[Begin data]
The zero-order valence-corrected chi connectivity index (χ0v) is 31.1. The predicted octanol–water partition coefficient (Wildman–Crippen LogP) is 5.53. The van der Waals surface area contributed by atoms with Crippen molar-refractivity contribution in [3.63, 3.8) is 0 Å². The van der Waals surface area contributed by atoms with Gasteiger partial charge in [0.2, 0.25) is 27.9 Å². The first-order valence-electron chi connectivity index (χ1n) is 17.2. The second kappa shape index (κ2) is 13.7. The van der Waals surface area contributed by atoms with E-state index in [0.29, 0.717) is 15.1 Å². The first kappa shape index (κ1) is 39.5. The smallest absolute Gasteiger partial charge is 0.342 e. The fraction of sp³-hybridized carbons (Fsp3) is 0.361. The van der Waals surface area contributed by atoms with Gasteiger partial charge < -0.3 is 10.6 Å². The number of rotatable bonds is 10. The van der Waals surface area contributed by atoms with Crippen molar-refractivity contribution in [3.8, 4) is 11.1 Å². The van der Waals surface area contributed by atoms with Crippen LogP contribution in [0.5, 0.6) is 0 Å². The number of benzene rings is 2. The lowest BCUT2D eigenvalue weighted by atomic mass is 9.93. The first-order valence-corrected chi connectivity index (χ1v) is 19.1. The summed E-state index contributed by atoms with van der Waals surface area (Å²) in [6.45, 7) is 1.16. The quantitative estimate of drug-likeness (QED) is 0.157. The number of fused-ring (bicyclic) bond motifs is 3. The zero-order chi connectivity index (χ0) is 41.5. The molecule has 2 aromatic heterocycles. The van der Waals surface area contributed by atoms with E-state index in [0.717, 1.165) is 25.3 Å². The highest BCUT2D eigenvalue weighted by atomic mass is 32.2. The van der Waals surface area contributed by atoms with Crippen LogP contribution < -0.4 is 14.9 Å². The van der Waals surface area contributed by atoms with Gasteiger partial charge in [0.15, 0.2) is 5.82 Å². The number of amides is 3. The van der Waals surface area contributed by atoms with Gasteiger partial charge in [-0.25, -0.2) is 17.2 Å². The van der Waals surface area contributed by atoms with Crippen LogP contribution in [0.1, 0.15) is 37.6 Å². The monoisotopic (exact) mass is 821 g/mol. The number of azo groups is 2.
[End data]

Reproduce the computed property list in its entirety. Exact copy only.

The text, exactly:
The zero-order valence-corrected chi connectivity index (χ0v) is 31.1. The predicted octanol–water partition coefficient (Wildman–Crippen LogP) is 5.53. The van der Waals surface area contributed by atoms with Crippen molar-refractivity contribution in [3.63, 3.8) is 0 Å². The van der Waals surface area contributed by atoms with Gasteiger partial charge in [0.2, 0.25) is 27.9 Å². The first-order valence-electron chi connectivity index (χ1n) is 17.2. The second kappa shape index (κ2) is 13.7. The van der Waals surface area contributed by atoms with E-state index in [0.29, 0.717) is 15.1 Å². The first kappa shape index (κ1) is 39.5. The smallest absolute Gasteiger partial charge is 0.342 e. The fraction of sp³-hybridized carbons (Fsp3) is 0.361. The van der Waals surface area contributed by atoms with Gasteiger partial charge < -0.3 is 10.6 Å². The number of rotatable bonds is 10. The van der Waals surface area contributed by atoms with Crippen molar-refractivity contribution in [3.8, 4) is 11.1 Å². The van der Waals surface area contributed by atoms with Crippen LogP contribution in [0.5, 0.6) is 0 Å². The number of benzene rings is 2. The lowest BCUT2D eigenvalue weighted by atomic mass is 9.93. The first-order valence-corrected chi connectivity index (χ1v) is 19.1. The summed E-state index contributed by atoms with van der Waals surface area (Å²) in [6.45, 7) is 1.16. The quantitative estimate of drug-likeness (QED) is 0.157. The number of fused-ring (bicyclic) bond motifs is 3. The zero-order chi connectivity index (χ0) is 41.5. The molecule has 2 aromatic heterocycles. The van der Waals surface area contributed by atoms with E-state index in [0.717, 1.165) is 25.3 Å². The highest BCUT2D eigenvalue weighted by atomic mass is 32.2. The van der Waals surface area contributed by atoms with Crippen LogP contribution < -0.4 is 14.9 Å². The van der Waals surface area contributed by atoms with Gasteiger partial charge in [0.15, 0.2) is 5.82 Å². The number of amides is 3. The van der Waals surface area contributed by atoms with Gasteiger partial charge in [-0.25, -0.2) is 17.2 Å². The van der Waals surface area contributed by atoms with Crippen LogP contribution in [0.1, 0.15) is 37.6 Å². The monoisotopic (exact) mass is 821 g/mol. The number of azo groups is 2.